A: Quizzes test your ability to quickly apply the concepts
seen in class to routine problems. Homework is an occasion to think more deeply about the
material, going slightly beyond the content of the lectures and exams.
This is key to achieving a greater level of understanding, and to ensuring
that you really master the concepts. This difference is also the reason why
quizzes take place before the homework due date: by Monday you should
have reviewed the week's material, attempted the homework problems, and solved at least the
straightforward ones, but the more challenging homework problems may require some
clarifications from your GSI in Monday's discussion or in office hours.

*Q: Do you have any study tips?*

A: First and foremost, stay on top of the material. If you fall behind, it
is very hard to catch up in this class. Do the homework in installments,
attempting it early on so you can ask questions at the Friday and Monday
discussions if needed. Make use of resources available to you: office hours
(both mine and your GSI's), study groups, etc. If you need extra help,
look into extra resources such as the

Student Learning Center. If you work with others,
make sure that you arrive at your own understanding and can do the
work yourself (you'll be on your own for exams!).

If you are worried about
exam stress or time pressure on midterms and final exams, practice under real conditions,
with a timer and without study materials, possibly together with a
classmate, whenever you get the chance.
Try to finish your GSI's weekly quizzes as fast as you can (then use
the leftover time to make sure you got it right). Replicating test-taking
situations as closely as possible even when you are not taking a test
can go a long way towards overcoming testing anxiety.

After quizzes and midterms, review your answers to understand what you
missed: not just what
the correct solution was, but also how you went wrong, what clues in
the statement of the problem or along your path of solution should have
alerted you that something was wrong, or, if you were stuck, how you should
have gotten started. Ask yourself if there were multiple ways to approach
the question -- which ones were correct, which ones weren't, and why.
And, once again, if you are confused
about something, ask about it in office hours, in discussion, etc.

*Q: Are grades curved?*

A: Yes and no. Curves are used to compare scores on midterms and
on the final, and to adjust for their relative difficulty levels,
so that "dropping the lowest midterm" means
the midterm on which you performed worst relatively to the class as
a whole.
Curves are also used to adjust quiz scores so that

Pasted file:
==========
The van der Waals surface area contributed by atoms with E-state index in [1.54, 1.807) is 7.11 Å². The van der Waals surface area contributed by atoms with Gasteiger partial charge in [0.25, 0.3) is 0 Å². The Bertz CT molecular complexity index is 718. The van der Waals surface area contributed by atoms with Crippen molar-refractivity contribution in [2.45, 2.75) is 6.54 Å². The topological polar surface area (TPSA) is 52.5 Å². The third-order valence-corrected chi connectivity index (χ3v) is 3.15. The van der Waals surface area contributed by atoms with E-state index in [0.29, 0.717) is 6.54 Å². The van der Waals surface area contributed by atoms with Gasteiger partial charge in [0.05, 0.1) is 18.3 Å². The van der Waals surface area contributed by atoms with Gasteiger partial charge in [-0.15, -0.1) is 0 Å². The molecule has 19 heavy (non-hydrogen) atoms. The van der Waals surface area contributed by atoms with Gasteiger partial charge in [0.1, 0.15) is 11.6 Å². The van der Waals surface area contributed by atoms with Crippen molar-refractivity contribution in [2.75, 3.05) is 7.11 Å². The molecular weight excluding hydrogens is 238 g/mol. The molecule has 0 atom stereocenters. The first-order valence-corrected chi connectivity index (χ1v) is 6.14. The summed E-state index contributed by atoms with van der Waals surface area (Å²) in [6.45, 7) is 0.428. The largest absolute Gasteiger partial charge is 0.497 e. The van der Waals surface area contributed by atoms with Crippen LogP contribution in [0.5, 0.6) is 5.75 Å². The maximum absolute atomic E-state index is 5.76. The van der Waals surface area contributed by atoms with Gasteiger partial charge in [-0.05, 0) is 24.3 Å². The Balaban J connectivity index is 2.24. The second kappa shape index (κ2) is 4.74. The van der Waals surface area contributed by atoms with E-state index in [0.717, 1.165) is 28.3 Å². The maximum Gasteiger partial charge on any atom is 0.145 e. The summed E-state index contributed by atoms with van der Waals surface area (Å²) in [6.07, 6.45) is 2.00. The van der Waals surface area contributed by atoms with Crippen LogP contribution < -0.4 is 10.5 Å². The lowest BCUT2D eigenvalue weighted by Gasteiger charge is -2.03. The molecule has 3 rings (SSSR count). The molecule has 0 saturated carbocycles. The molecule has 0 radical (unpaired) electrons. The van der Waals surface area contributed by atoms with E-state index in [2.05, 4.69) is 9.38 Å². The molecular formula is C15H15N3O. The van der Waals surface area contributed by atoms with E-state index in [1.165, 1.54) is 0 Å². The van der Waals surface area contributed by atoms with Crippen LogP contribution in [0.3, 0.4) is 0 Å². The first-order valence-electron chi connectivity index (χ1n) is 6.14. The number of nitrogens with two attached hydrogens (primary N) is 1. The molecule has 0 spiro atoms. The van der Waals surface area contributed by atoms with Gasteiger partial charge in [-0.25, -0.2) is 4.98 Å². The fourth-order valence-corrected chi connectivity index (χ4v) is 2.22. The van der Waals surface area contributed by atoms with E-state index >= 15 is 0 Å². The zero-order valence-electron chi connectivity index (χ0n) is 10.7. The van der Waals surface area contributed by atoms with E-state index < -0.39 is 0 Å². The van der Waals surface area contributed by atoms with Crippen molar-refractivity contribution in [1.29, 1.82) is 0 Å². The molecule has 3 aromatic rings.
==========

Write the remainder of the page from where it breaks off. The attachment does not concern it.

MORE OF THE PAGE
discussion sections with harder quizzes are not penalized. See

detailed policy.
On the other hand,
overall course grades are not curved on any fixed scale, and the
grade cut-offs are not predetermined in any manner. If the class performs
strongly as a whole, there will be more A's. However,
the grade distribution is usually centered on B-, consistent with
other lower-division math classes. Please do not try
to second-guess the grading process, instead ask me if you think there may
be an error and want a detailed accounting of your grade in the course.

# Exams

There will be two midterms, on **Monday 10/2 and Wednesday 11/15 (2-3pm)** in the usual lecture room.

The final exam will be on **Tuesday December 12, 11:30-2:30pm.**

Practice exams and solutions to midterms will be posted here.
I recommend that you first review the material carefully, and only
attempt the practice midterms, with the indicated time limits, once
you feel ready. Attempting a practice midterm under conditions that closely
replicate an actual exam (closed book, no documents, with time limit) is
a good way to prepare, but only works if you already know the material.

The **final exam** will take place on Tuesday Dec 12,
from 11:30 to 2:30pm, in **155 Dwinelle** if your GSI's first name starts
with the letter J (Jasper Deng, Jingyi Wang, Jeff Hicks, Justin Brereton:
discussion sections 106, 107, 110, 112-116);
in **1 Pimentel** for the other sections (GSIs Nima Moini, Ritwik Ghosh,
Kyeonsik Nam, Michael Yeh, Ahmad Zareei: sections 101-105, 108, 109, 111, 117, 118); DSP students will receive e-mail information.

**Midterm 2 score distribution:** the quartiles are 57, 71, 83.
(i.e.: 25% of the class got above 83, 25% got between 71 and 83, 25% got
between 57 and 71, 25% got below 57). Individual scores and graded papers
can be found in Gradescope. A very rough estimate of what this might mean
in terms of letter grades: cut-off between A- and B+ = somewhere around
83-85; cut-off between B- and C+ somewhere around 64-66; cut-off between C-
and D somewhere around 48-50.

**Midterm 1 score distribution:** the quartiles are 60, 76, 86.
(i.e.: 25% of the class got above 86, 25% got between 76 and 86, 25% got
between 60 and 76, 25% got below 60). Individual scores and graded papers
can be found in Gradescope. A very rough estimate of what this might mean
in terms of letter grades: cut-off between A- and B+ = somewhere around
86-88; cut-off between B- and C+ somewhere around 68-70; cut-off between C-
and D somewhere around 52-54.

Remember your lowest midterm score will be dropped and replaced by your
final exam score if that one is better; make sure to go over the things you
missed, review any concepts that may be giving you trouble.